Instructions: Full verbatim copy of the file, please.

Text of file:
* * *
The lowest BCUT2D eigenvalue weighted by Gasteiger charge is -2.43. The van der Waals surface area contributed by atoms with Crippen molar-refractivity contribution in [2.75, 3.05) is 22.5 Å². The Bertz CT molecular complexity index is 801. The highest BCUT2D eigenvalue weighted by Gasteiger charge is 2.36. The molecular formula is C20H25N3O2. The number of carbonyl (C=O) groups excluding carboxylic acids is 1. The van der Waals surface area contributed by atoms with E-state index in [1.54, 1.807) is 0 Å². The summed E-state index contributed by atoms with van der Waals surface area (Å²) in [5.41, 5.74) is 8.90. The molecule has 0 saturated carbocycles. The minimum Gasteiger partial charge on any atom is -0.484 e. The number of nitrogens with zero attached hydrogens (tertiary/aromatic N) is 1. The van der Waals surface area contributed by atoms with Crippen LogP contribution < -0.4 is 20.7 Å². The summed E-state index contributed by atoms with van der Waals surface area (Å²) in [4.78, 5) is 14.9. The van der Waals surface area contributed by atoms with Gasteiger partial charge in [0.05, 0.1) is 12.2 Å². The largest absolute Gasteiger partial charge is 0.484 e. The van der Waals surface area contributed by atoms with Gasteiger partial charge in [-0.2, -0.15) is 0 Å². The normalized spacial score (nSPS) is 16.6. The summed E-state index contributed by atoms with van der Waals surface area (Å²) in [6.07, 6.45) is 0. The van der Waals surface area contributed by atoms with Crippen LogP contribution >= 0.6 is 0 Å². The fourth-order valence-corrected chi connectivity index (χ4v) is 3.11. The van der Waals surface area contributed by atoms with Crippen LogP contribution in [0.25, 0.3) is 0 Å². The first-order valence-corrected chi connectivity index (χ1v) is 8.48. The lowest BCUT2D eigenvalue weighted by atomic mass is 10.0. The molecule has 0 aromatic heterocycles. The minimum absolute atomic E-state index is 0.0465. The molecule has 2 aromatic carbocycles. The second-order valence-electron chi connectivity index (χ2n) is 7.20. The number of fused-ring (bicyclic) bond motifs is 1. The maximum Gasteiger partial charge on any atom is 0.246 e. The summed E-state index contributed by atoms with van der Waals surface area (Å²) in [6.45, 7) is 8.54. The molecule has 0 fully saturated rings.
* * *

The lowest BCUT2D eigenvalue weighted by Gasteiger charge is -2.43. The van der Waals surface area contributed by atoms with Crippen molar-refractivity contribution in [2.75, 3.05) is 22.5 Å². The Bertz CT molecular complexity index is 801. The highest BCUT2D eigenvalue weighted by Gasteiger charge is 2.36. The molecular formula is C20H25N3O2. The number of carbonyl (C=O) groups excluding carboxylic acids is 1. The van der Waals surface area contributed by atoms with E-state index in [1.54, 1.807) is 0 Å². The summed E-state index contributed by atoms with van der Waals surface area (Å²) in [5.41, 5.74) is 8.90. The molecule has 0 saturated carbocycles. The minimum Gasteiger partial charge on any atom is -0.484 e. The number of nitrogens with zero attached hydrogens (tertiary/aromatic N) is 1. The van der Waals surface area contributed by atoms with Crippen LogP contribution < -0.4 is 20.7 Å². The summed E-state index contributed by atoms with van der Waals surface area (Å²) in [4.78, 5) is 14.9. The van der Waals surface area contributed by atoms with Gasteiger partial charge in [0.05, 0.1) is 12.2 Å². The largest absolute Gasteiger partial charge is 0.484 e. The van der Waals surface area contributed by atoms with Gasteiger partial charge in [-0.2, -0.15) is 0 Å². The normalized spacial score (nSPS) is 16.6. The summed E-state index contributed by atoms with van der Waals surface area (Å²) in [6.07, 6.45) is 0. The van der Waals surface area contributed by atoms with Crippen LogP contribution >= 0.6 is 0 Å². The fourth-order valence-corrected chi connectivity index (χ4v) is 3.11. The van der Waals surface area contributed by atoms with Crippen LogP contribution in [0.25, 0.3) is 0 Å². The first-order valence-corrected chi connectivity index (χ1v) is 8.48. The lowest BCUT2D eigenvalue weighted by atomic mass is 10.0. The molecule has 0 aromatic heterocycles. The minimum absolute atomic E-state index is 0.0465. The molecule has 2 aromatic carbocycles. The second-order valence-electron chi connectivity index (χ2n) is 7.20. The number of fused-ring (bicyclic) bond motifs is 1. The maximum Gasteiger partial charge on any atom is 0.246 e. The summed E-state index contributed by atoms with van der Waals surface area (Å²) in [6.45, 7) is 8.54. The molecule has 0 fully saturated rings.